• Use the Primary email address or Primary phone number field to select only the primary Email or Phone Number

  • Add OR Phones\Number Is Blank to include any Constituent with a Primary Phone Number or no Phone Number at all

  • Add OR Email addresses\Email address Is Blank to include any Constituent with a Primary Email address or no Email at all

  • Use a Type filter in the query to select only constituents who have Addresses where Type is equal to “Business,” for example. The output address will then reflect their Business address

  • If duplicate rows cannot be avoided, consider using an Export Definition for output: use query with limited output fields to identify the constituents, revenue records, or events that you need, and then use an Export Process to output predefined information about those records

Check your work!

When you click the Preview results tab in query, the query runs and returns results before you save it, allowing you to tweak your filter criteria until the results are just right - voila!

  • For results of 10,000 rows or less, click Export to Excel at the bottom of the results window to open the results directly in Excel

  • For results of 10,001+, an Export process is required to view all results in Excel

Catalog and File: Save a Selection

The primary use of the Query tool in Information Library is to filter for and save a group of records (a Selection) to be used in another part of the system. Selections can become the base parameter for a report, a list of constituents to receive a communication or solicitation, a list of individuals to be invited to an Event, or a group of revenue transactions to be adjusted. The intention is to select the records, and then take action in the system.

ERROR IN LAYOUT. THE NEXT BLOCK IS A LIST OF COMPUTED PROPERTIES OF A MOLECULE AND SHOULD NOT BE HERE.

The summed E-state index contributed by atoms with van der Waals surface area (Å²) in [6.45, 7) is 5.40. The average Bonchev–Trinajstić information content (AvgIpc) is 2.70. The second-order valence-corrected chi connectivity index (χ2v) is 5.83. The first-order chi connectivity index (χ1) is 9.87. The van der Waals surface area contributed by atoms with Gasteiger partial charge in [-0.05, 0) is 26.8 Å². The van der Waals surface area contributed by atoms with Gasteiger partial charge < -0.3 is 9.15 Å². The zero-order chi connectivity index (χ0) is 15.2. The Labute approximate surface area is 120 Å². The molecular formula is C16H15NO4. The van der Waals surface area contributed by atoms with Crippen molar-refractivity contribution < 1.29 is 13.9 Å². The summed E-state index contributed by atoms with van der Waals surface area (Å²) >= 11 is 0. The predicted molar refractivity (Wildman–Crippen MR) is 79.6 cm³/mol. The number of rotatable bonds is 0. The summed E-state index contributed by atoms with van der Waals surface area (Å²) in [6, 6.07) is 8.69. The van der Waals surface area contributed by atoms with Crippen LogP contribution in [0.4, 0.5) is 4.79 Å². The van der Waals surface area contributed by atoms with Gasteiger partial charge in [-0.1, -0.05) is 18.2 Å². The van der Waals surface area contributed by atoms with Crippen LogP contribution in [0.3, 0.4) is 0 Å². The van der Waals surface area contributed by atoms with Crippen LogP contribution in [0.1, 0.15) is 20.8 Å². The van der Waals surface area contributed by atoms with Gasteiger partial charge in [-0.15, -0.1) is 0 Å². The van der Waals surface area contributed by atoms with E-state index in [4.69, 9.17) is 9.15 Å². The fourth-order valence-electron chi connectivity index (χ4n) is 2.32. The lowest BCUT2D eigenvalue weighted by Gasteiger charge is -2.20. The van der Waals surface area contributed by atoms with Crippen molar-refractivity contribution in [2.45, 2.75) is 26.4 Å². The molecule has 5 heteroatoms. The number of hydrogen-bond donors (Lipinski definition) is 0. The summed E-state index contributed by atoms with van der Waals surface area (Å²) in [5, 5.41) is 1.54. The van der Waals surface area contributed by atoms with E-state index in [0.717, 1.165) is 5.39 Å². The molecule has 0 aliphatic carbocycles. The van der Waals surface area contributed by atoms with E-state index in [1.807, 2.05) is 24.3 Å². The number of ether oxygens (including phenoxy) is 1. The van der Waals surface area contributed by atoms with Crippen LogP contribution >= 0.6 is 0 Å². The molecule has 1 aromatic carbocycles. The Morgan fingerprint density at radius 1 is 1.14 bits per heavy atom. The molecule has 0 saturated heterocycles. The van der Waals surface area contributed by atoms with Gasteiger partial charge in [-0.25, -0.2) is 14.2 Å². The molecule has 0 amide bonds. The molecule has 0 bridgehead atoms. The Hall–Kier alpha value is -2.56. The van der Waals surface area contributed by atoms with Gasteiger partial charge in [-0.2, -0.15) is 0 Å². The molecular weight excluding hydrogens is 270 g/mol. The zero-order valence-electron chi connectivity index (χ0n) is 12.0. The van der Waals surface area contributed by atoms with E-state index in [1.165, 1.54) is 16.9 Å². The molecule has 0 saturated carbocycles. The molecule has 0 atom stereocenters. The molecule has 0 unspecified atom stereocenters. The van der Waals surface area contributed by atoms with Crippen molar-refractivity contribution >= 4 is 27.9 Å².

When you Set save options in the Query window, you have the option to Create a selection. Most of the time, you will create a dynamic selection, allowing the system to automatically run the query for the most up-to-date results every time you use that selection in another process. Only save a static selection if you want to preserve the results from this moment-in-time; you do not want the results to update or change, or if you are using the selection in a Marketing Effort. (The Marketing Efforts in CRM require static selections so that the system can queue up all of the selections used in a single effort, to refresh in a particular order. Marketing Efforts will allow you to recalculate segments and selections.)

Source views, filters, dynamic, and static… Armed with a go-to field guide and a few tips and tools, you are ready to explore your Information Library. Navigating your data, maximizing filter efficiency, and getting your results quickly are the tools you need to experience the power of Query.

If you’re up to the challenge, the trailblazers at BrightVine are here to help get you started. Connect with us today for more information.

#Query #BlackbaudCRM